I read posts here that call different things, "harmful to humanity." Others call something, "good" or "bad" or "evil."
A very simple question, who gets to decide the definition of "harmful to humanity" and what is there critieria? The same for "good," "bad," and "evil?" These are not material terms. If everything is material isn't there just "is" and not these moral declarations if one is being thoroughly atheist?
Help me understand your position so I am fair and honest about the views. Thanks.
It may at first appear ironic and may at first appear to favor those who want to feed the hungry, that starving people are more fertile than people who are not food-deprived. It is just nature's way of making up for a higher death rate. Of course, there comes a death rate that even increased fertility can't keep up with, and if we can't get people to voluntarily stop having children, what's left but letting the situation get out of hand?
In a world where obesity soon affects more people than starvation (if not already), it is safe to say that the problem isn't production, but allocation.
Either way, a smaller population would solve many of our problems.
Heather, THIS post is about ethics. It is you who follow members to any place the word animal or vegan is mentioned. Then you jump in to discourage any compassion. You act as a troll acts.
Well, actually it was about where Atheists get their ethics - asked by someone who believes in a god. I didn't jump in on the vegan issue until you had posted over 2 pages worth of vegan diatribe. Just because it is about ethics, doesn't mean it needs to be hijacked by your evangelizing.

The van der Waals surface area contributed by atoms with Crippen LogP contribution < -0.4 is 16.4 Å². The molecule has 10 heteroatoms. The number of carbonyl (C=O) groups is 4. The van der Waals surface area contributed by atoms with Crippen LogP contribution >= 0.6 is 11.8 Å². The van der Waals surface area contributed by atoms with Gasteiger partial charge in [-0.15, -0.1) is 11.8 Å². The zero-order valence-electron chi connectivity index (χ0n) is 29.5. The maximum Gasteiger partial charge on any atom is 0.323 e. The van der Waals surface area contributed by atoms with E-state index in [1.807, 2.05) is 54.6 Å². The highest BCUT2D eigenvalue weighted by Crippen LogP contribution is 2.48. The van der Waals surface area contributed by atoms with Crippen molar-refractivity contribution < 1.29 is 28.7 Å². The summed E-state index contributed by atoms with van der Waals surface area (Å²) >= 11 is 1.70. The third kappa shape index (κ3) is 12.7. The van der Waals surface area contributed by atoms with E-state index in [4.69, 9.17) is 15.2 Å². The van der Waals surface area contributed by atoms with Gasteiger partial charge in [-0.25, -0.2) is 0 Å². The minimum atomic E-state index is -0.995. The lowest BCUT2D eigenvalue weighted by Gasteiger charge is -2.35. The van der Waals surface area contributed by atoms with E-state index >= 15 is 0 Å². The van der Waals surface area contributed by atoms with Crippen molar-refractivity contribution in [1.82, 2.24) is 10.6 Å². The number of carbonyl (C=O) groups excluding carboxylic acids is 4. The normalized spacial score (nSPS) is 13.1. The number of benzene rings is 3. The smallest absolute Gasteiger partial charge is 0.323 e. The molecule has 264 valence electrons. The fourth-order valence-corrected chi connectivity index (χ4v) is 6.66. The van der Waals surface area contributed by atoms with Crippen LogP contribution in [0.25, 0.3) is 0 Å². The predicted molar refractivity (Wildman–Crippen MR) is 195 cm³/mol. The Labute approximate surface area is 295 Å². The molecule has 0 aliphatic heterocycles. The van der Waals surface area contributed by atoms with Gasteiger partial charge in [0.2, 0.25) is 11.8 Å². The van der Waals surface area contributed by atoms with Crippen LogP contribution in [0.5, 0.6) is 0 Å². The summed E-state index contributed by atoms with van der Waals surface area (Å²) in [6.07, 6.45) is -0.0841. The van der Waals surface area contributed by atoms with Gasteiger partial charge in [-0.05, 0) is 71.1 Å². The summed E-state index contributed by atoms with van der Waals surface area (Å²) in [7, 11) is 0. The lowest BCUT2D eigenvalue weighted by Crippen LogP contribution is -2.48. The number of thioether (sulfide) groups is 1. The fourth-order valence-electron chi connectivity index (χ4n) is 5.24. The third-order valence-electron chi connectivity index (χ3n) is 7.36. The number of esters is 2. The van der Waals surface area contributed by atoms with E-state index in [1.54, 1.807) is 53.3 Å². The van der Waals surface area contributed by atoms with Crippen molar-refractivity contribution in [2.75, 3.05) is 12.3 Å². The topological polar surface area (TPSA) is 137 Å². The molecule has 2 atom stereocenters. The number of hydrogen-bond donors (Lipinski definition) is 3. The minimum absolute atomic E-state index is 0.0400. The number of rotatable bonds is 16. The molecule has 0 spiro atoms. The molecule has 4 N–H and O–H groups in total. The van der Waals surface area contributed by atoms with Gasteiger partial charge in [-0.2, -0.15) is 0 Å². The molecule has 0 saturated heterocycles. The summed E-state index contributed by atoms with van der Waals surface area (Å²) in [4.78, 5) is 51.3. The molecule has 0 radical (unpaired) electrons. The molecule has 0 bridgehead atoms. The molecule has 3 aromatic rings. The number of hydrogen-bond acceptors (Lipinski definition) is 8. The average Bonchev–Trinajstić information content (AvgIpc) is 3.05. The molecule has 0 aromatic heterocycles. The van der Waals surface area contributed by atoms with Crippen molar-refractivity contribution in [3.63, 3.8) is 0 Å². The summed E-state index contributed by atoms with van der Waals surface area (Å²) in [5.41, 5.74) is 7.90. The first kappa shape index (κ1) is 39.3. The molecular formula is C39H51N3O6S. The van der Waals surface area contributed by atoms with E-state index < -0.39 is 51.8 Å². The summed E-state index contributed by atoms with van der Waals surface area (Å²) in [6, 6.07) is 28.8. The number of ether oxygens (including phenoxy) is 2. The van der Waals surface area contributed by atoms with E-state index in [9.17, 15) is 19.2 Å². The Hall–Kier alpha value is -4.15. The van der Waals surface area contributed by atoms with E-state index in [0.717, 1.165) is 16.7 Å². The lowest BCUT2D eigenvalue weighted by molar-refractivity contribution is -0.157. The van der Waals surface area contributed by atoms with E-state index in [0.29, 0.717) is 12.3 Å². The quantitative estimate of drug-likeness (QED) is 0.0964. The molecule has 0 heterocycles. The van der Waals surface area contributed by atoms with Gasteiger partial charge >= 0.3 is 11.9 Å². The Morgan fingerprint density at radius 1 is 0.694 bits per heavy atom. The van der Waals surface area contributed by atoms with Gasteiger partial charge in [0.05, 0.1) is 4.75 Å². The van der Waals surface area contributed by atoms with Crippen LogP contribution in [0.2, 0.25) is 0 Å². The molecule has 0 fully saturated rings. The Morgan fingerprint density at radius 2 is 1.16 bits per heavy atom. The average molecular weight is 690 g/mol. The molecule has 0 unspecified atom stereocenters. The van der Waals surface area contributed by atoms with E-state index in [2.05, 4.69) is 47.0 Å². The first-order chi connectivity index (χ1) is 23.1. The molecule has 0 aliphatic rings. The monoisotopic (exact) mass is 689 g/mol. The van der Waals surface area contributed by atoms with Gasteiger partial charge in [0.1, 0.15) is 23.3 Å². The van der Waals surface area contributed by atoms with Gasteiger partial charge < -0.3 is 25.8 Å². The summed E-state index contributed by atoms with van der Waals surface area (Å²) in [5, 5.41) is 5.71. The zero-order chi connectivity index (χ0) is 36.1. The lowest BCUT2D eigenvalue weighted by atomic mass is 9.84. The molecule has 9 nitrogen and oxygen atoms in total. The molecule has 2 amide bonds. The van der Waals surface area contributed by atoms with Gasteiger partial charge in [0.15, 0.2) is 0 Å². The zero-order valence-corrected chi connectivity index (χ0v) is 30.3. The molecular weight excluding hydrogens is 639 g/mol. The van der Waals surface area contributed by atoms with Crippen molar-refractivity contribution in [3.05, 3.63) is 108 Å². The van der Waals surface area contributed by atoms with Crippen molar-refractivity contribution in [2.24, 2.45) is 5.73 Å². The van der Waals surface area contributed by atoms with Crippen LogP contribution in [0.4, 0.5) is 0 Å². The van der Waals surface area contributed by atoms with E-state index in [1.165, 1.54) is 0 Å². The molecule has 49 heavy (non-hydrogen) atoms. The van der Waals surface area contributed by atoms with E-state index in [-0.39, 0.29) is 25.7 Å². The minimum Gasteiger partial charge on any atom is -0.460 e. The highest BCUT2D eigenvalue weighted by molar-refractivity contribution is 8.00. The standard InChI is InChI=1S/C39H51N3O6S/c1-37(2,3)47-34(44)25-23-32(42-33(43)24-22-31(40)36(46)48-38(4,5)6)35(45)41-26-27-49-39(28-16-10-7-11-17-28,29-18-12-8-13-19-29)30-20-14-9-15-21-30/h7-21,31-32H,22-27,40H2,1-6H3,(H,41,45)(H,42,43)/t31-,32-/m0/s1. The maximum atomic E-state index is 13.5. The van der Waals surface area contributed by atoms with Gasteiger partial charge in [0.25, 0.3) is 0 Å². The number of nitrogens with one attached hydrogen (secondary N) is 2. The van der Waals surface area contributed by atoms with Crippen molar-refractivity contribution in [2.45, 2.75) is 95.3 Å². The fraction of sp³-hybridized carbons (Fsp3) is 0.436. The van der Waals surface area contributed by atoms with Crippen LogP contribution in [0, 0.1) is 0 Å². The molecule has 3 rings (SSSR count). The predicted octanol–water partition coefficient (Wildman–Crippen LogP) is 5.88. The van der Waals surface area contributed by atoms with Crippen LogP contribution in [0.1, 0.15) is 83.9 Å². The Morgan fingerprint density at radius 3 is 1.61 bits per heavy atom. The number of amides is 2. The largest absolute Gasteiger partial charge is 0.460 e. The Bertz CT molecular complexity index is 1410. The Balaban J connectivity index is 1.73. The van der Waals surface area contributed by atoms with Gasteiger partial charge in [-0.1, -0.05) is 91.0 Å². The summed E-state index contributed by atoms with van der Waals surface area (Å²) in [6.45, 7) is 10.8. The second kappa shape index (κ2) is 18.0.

Your hostility is expected. This study amply demonstrated the overreaction of meat eaters to vegetarians, and the 'knee-jerk' reaction when faced by a minority moral view. It's interesting that slavery abolitionists were called zealots of mistaken compassion in their day.
Thinkers from Mahatma Gandhi to Schopenhauer to Mark Twain have observed that new ideas go through several phases: First they provoke laughter, then anger, and finally they are accepted as common sense.
And again you resort to appeal to authority - although this time you create a strawman by suggesting a balanced diet is akin to slavery. You are still avoiding the issue at hand - as an Atheist, what do you consider the basis of your morality?
Reporting on the observations is hardly an appeal to authority. I consider the basis of my morality to be the promtion of well being and the avoiding causing unnecessary harm and suffering.
You haven't explained why people starving is a moral issue for you? Is it because, as you said in another post, they will not feel secure?
I guess you missed my reply.
Then I'll let you dig through all these pages to find it an reply to it directly rather than starting here where you've already misstated my position.